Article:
William Wickham was Britain’s first Master Spy and head of the British Secret Service. Wickham was also the focus of a massive government scandal and Parliamentary investigation when it was found that millions of pounds in taxpayer’s money had been funneled to Wickham and then disappeared without a trace.
In Pride and Prejudice, Jane Austen has a character — George Wickham – whose behavior so mimics that of William Wickham that it is hard to believe it is a coincidence. William Wickham’s behavior includes seducing young girls, financial deals that are not far from blackmail and extortion, and running away from debts. He is portrayed as a serious danger to the impressionable young women the village of Longbourn.
There is no suggestion that Jane Austen ever involved in espionage, but Austen’s appropriation of the name Wickham for her villain in Pride and Prejudice is certainly highly suggestive. Jane Austen’s first readers would have immediately connected the surname Wickham with deception, secrets, spies, and disappearing money, giving Austen’s contemporaries an early clue as to George Wickham’s duplicity. It is abundantly clear that she wished her readers to equate George with his inspiration, Britain’s master spy. George Wickham, not only shares the master spy’s last name, his good looks, and charm but also his cunning and duplicity. While George Wickham has the appearance of being an officer and a gentleman, of being patriotic and honest, he is as double dealing and as untrustworthy as any secret agent working undercover. George Wickham’s first conversation with Elizabeth Bennet is actually more of an interrogation than a social exchange. Wickham asks Elizabeth a series of questions and provides her with a great deal of disinformation, first finding out what Elizabeth Bennet already knows and does not know about Mr. Darcy and then supplying her with a series of half-truths and lies to fill in the gaps in her knowledge.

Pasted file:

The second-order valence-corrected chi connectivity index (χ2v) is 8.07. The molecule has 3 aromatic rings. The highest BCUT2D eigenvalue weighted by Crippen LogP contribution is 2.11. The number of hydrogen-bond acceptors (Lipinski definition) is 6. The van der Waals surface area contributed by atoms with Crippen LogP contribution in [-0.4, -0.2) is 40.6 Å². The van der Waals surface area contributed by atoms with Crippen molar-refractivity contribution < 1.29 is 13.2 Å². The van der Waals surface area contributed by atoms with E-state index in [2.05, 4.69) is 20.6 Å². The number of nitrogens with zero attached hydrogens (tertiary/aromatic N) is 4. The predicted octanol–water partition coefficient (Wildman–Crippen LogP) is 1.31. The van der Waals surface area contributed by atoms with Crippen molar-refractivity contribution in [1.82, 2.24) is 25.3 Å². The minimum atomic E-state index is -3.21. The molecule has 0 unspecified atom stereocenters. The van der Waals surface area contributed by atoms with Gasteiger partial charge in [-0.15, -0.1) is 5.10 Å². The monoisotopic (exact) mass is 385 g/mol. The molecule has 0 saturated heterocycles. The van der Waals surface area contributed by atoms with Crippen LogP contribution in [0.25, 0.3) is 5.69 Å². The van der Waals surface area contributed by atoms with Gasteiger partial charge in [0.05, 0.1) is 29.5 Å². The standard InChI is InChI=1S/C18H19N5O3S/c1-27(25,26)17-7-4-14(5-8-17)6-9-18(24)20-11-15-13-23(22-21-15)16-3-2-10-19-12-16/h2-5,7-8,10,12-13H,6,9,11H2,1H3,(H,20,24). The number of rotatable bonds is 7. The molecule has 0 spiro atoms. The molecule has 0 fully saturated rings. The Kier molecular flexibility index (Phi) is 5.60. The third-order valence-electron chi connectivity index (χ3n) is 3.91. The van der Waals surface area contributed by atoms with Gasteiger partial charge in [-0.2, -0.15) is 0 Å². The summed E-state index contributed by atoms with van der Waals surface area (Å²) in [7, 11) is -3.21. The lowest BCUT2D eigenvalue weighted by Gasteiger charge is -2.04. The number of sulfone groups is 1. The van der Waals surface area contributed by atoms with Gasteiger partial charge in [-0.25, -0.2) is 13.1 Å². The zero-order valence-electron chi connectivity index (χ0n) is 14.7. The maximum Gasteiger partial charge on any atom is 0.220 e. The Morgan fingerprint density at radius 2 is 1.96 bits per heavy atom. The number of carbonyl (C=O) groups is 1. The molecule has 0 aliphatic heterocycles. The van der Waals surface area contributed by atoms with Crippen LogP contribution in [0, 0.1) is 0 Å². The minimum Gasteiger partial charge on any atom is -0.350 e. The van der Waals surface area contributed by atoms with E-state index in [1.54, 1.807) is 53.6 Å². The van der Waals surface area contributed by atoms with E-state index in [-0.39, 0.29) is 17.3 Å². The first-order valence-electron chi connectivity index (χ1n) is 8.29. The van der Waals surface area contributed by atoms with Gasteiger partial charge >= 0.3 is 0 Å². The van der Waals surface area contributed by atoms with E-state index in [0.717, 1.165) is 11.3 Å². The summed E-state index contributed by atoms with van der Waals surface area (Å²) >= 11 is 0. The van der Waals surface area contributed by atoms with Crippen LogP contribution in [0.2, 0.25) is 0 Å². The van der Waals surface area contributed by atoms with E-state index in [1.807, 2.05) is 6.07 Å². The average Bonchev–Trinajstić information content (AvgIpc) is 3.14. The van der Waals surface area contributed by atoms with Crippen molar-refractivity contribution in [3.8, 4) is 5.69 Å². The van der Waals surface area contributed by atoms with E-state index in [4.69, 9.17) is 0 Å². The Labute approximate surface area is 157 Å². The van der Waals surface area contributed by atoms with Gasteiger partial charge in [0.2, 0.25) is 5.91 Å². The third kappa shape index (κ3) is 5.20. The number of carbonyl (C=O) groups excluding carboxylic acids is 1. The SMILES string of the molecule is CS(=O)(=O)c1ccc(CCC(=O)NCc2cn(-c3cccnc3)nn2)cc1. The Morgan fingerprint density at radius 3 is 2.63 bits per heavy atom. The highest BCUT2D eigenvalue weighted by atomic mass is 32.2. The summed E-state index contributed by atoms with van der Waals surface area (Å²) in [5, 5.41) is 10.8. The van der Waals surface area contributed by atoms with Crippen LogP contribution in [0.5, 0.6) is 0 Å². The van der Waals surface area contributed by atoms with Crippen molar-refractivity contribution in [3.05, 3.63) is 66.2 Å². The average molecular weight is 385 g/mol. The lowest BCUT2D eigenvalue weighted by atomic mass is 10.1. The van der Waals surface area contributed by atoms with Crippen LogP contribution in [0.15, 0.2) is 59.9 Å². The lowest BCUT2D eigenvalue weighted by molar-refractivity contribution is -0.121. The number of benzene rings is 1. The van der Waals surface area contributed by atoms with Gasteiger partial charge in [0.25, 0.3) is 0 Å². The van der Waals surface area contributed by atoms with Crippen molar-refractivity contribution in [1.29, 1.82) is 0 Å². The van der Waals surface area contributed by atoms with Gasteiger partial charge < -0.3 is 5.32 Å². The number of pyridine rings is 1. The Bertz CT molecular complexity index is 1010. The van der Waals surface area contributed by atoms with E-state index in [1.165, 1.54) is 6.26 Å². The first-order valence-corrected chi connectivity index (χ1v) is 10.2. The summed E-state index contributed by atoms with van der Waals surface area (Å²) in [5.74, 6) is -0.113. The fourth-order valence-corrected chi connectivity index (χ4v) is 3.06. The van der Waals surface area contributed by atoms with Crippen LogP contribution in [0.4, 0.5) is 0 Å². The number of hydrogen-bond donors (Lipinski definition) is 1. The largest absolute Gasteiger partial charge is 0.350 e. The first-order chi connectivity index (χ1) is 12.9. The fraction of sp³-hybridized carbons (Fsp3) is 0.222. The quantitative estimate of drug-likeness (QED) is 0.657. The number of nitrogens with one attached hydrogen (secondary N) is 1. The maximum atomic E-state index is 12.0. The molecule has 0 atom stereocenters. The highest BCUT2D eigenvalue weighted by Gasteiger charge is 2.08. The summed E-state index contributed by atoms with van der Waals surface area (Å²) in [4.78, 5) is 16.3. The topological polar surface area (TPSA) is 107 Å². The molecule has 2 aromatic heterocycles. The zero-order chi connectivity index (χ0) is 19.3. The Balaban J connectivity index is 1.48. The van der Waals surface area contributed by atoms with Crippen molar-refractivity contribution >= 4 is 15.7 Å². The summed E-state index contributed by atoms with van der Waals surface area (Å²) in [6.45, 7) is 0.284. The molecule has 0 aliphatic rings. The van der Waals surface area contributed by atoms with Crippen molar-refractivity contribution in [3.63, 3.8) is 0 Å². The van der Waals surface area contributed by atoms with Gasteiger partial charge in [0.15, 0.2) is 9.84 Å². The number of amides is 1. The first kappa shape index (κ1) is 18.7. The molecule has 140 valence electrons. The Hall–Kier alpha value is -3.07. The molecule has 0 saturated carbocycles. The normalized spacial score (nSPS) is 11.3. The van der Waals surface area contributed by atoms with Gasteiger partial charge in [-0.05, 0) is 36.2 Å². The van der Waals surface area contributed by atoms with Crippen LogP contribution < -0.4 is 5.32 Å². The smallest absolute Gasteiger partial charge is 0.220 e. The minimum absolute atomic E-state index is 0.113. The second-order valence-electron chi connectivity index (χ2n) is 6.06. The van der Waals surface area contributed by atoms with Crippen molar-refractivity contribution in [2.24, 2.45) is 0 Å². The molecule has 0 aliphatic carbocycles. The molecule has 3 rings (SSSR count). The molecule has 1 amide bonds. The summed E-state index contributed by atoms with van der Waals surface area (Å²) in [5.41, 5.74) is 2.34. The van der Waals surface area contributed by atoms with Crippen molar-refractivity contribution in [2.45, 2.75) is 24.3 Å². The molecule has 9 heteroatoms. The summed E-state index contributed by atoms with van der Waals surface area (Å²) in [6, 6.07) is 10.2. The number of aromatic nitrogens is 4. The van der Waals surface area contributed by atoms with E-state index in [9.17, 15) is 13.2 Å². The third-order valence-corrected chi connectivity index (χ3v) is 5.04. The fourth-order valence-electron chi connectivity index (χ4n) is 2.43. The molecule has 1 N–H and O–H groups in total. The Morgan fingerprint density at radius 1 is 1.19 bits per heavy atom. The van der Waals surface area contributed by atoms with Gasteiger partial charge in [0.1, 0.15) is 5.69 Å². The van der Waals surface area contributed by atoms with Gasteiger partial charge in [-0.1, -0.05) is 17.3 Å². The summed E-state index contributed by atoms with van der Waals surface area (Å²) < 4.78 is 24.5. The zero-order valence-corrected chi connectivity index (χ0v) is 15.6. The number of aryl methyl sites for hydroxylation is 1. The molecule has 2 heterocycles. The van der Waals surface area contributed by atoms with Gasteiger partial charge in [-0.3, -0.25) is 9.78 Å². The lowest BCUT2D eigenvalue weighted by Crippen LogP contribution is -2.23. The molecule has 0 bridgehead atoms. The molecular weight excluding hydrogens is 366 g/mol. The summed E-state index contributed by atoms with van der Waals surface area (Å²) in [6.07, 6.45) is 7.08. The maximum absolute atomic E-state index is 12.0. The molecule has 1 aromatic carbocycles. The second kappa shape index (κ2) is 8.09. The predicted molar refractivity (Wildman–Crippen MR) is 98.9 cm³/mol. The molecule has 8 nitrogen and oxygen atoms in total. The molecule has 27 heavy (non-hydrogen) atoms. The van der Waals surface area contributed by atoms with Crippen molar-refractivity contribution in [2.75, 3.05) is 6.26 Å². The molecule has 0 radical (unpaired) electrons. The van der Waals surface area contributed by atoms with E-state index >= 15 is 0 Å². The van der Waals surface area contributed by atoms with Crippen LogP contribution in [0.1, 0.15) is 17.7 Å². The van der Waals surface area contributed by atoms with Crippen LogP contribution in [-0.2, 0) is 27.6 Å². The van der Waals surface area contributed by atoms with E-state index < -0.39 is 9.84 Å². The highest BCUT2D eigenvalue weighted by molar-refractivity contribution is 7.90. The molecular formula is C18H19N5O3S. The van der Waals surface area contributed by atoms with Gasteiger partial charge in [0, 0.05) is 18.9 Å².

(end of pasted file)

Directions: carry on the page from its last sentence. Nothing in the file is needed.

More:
The first British spies were employed by Henry VII, but their job was to spy on the King’s own family, not on other countries. The first British spy in a foreign country was Sir Francis Walsingham, Queen Elizabeth I’s Ambassador to France. Walsingham was a rank amateur, but he nevertheless uncovered an invasion plot and tipped off the Queen so that she was able to prepare for the Spanish Armada. By the American Revolution, both the Regular Army and companies of Loyalists were routinely tasked with counterintelligence missions, and networks of informants were developed in occupied New York City and the surrounding area among an extensive Loyalist population eager to report suspicious persons or activities. By the early 19th Century, we have officers on Lord Wellington’s staff who focused on cracking Napoleon’s codes during the Peninsular War. This is, however, MILITARY espionage. William Wickham was different kind of spy.
Working as an English diplomat in Geneva, Switzerland, in 1793, William Wickham organized a large and complex spy ring of French agents and double agents. According to Wickham, the best spies were double agents, Frenchmen operating as spies for the French government who also sold their secrets to the British. It was a lucrative, if dangerous, trade for the spy, and Wickham had to pay well in order to tempt a Frenchman into turning traitor. At the insistence of the French, the Swiss government deported Wickham in 1798; he returned to England and continued working as head of the secret service. Well over a million pounds was funneled to Wickham through a number of government agencies, and internal audits of the Foreign Office showed that Wickham used a complicated network of foreign banks to launder money. Wickham took care to diversify his bank accounts, and by passing the funds for secret agents through a variety of names, he was able to conceal both the origin and the final recipient of the funds.
In 1800, the Audits Office charged William Wickham with misuse of public funds, but Whig leaders shielded him from prosecution. The Audits Office found that Wickham had been provided with more than half a million pounds a year, but he also drew funds from the Alien Office, the Home Office, the Treasury, and the Irish Office, and he siphoned off money from the military as “army extraordinaries” none of this could be explained. In 1806, the Audits Office demanded that Wickham explain his bookkeeping. Wickham admitted to having spent one million pounds over the course of the five years he was in Geneva, but records show that figure to be far lower than the funds dispersed. Since he destroyed the vast majority of his paperwork before leaving office, however, no one was able to even speculate about how much money Wickham received and how much he spent or on what it was spent. In 1810, William Wickham retired, at forty-three, with a government pension of £1,200 a year. With that pension he purchased two estates in the country—though how he could afford to purchase two estates is unclear. Wickham was both a master spy and master embezzler.
As we know from WikiLeaks, publishing government secrets and discrediting master spies can be a dangerous game. Those who do this in the West face prosecution and, of course, in other parts of the world, your fate may be more tragic. So, how did Jane Austen get away with such a blatant disrobing of Britain’s Master Spy? She published using the pseudonym “by a lady.”